- Disclosure Scotland
- clear speaking voice
- problem solving
- teaching others
- First Degree
- Postgraduate Certificate / Diploma
- working with the disabled
- working with the elderly
- explaining reasons for hearing loss to clients
- helping clients and their family to adjust to living with hearing loss
- introducing the client to methods of camouflaging the discomfort caused by tinnitus
- providing training in lip-reading or signing if appropriate
- advising about the operation of aids such as cochlear implants, hearing aids and loop systems
- advising on ear problems not directly related to loss of hearing such as vertigo, tinnitus, Meniere’s disease
- giving talks on aural rehabilitation to professional groups or the general public
- keeping records of treatment and progress of patients
- working with other professionals such as audiologists.
- You could work in clinics, hospitals, health centres, residential homes, additional support needs schools, voluntary organisations or in patients’ homes.
- Working hours are normally regular but you might be on call in the evenings or at weekends.
- You might be able to work part time.
- Most National Health Service (NHS) trusts prefer entrants to have a suitable qualification in audiology.
- There are currently no BSc degree courses in audiology available in Scotland.
- You would first take a relevant honours degree in a science subject such as maths, physics, biological sciences, psychology, linguistics, or speech-language therapy.
- Entry requirements for degree courses are normally 5 Highers including 2 from Maths, science subjects and Psychology. Some universities require Advanced Highers.
- You would then take either the postgraduate Masters (MSc) or Diploma (PgDip) course in Audiology or Rehabilitative Audiology at Queen Margaret University in Edinburgh. Check the website for course details.
- You will require a satisfactory PVG (Protecting Vulnerable Groups) check to show that you are suitable for this type of work. Contact Disclosure Scotland for details.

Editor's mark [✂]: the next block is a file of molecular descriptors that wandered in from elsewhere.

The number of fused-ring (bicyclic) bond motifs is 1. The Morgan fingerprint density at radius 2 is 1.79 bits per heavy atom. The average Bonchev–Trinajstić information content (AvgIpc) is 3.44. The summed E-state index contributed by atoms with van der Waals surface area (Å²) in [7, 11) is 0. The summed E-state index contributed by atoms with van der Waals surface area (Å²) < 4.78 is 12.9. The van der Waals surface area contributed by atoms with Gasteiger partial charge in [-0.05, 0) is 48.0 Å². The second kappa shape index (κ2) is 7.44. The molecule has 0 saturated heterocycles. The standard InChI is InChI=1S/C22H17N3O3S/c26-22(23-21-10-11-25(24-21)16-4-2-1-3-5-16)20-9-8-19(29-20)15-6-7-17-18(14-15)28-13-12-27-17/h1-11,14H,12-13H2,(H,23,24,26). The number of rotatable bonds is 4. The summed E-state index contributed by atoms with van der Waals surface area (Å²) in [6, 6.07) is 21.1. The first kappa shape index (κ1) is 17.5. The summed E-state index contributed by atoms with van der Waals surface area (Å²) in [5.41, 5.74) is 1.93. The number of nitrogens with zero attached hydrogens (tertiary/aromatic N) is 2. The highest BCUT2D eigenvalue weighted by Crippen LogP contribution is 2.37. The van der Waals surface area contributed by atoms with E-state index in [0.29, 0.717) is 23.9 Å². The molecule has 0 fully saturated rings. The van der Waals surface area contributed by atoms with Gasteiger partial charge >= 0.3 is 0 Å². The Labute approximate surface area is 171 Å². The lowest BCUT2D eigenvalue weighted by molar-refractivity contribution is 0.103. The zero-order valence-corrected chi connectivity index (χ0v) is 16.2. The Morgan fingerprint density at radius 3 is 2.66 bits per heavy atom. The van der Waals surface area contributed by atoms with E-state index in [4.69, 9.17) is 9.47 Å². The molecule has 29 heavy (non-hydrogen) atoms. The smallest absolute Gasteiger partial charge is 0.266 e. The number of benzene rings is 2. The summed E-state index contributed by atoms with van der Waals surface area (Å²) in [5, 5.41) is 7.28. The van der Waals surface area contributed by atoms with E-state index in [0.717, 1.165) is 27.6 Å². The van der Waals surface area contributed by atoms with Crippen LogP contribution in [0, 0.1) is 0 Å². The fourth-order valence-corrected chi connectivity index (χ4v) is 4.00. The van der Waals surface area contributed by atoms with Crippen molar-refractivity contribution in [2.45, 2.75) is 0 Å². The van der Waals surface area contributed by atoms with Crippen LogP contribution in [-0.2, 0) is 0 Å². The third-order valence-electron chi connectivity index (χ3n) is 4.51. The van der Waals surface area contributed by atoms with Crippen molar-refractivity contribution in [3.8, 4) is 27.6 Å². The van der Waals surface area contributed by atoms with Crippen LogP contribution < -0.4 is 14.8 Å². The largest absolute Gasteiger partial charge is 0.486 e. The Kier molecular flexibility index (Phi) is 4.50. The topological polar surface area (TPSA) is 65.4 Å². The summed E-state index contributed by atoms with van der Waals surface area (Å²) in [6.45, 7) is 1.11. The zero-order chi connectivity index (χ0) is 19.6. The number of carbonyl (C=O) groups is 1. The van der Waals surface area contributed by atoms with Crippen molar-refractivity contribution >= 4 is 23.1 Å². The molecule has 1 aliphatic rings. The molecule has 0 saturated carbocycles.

- It helps if you have some experience with people with hearing problems or in teaching or working with older or disabled people.
- patient, dependable and adaptable
- interested in the science of hearing
- imaginative, to come up with new ways to help your patients
- good at solving problems
- practical and able to handle small pieces of equipment such as hearing aids
- able to teach and give instructions clearly
- friendly and sympathetic.
Industry: Therapists (Other)
Summary: Hearing therapists provide rehabilitation for people with hearing loss or hearing difficulties such as tinnitus (perceived noise in the ear without corresponding external sound). They teach them techniques which help them to communicate and to make good use of what hearing they have.
Average salary: As a hearing therapist with the NHS you would usually be on the Band 5 grading within the Agenda for Change salary scales. From April 2012 this ranges from £21,176 to £27,625. Outside the NHS your income would vary according to whether you were freelance or employed.
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Training is normally on the job, with short courses to keep you up to date.
Skills for Health
2nd Floor Goldsmiths House Broad Plain Bristol BS2 0JP
Tel: 0117 922 1155
Notes: Skills for Health is the Sector Skills Council for the health sector.